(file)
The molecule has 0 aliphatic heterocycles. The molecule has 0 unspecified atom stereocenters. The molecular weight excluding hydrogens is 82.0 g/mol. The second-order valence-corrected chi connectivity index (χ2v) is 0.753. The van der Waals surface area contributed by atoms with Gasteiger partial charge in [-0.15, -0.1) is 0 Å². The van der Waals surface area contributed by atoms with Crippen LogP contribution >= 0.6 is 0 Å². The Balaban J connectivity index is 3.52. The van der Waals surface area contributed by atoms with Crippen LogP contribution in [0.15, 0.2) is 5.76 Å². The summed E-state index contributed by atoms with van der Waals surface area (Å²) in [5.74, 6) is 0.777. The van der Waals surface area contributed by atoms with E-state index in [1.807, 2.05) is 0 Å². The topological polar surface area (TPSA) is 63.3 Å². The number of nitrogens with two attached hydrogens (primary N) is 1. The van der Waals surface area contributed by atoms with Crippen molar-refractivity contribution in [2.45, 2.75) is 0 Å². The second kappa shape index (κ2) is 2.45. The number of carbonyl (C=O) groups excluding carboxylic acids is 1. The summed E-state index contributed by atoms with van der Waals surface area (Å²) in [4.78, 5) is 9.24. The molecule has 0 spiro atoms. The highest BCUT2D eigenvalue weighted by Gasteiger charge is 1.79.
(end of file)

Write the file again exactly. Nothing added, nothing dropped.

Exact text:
The molecule has 0 aliphatic heterocycles. The molecule has 0 unspecified atom stereocenters. The molecular weight excluding hydrogens is 82.0 g/mol. The second-order valence-corrected chi connectivity index (χ2v) is 0.753. The van der Waals surface area contributed by atoms with Gasteiger partial charge in [-0.15, -0.1) is 0 Å². The van der Waals surface area contributed by atoms with Crippen LogP contribution >= 0.6 is 0 Å². The Balaban J connectivity index is 3.52. The van der Waals surface area contributed by atoms with Crippen LogP contribution in [0.15, 0.2) is 5.76 Å². The summed E-state index contributed by atoms with van der Waals surface area (Å²) in [5.74, 6) is 0.777. The van der Waals surface area contributed by atoms with E-state index in [1.807, 2.05) is 0 Å². The topological polar surface area (TPSA) is 63.3 Å². The number of nitrogens with two attached hydrogens (primary N) is 1. The van der Waals surface area contributed by atoms with Crippen molar-refractivity contribution in [2.45, 2.75) is 0 Å². The second kappa shape index (κ2) is 2.45. The number of carbonyl (C=O) groups excluding carboxylic acids is 1. The summed E-state index contributed by atoms with van der Waals surface area (Å²) in [4.78, 5) is 9.24. The molecule has 0 spiro atoms. The highest BCUT2D eigenvalue weighted by Gasteiger charge is 1.79.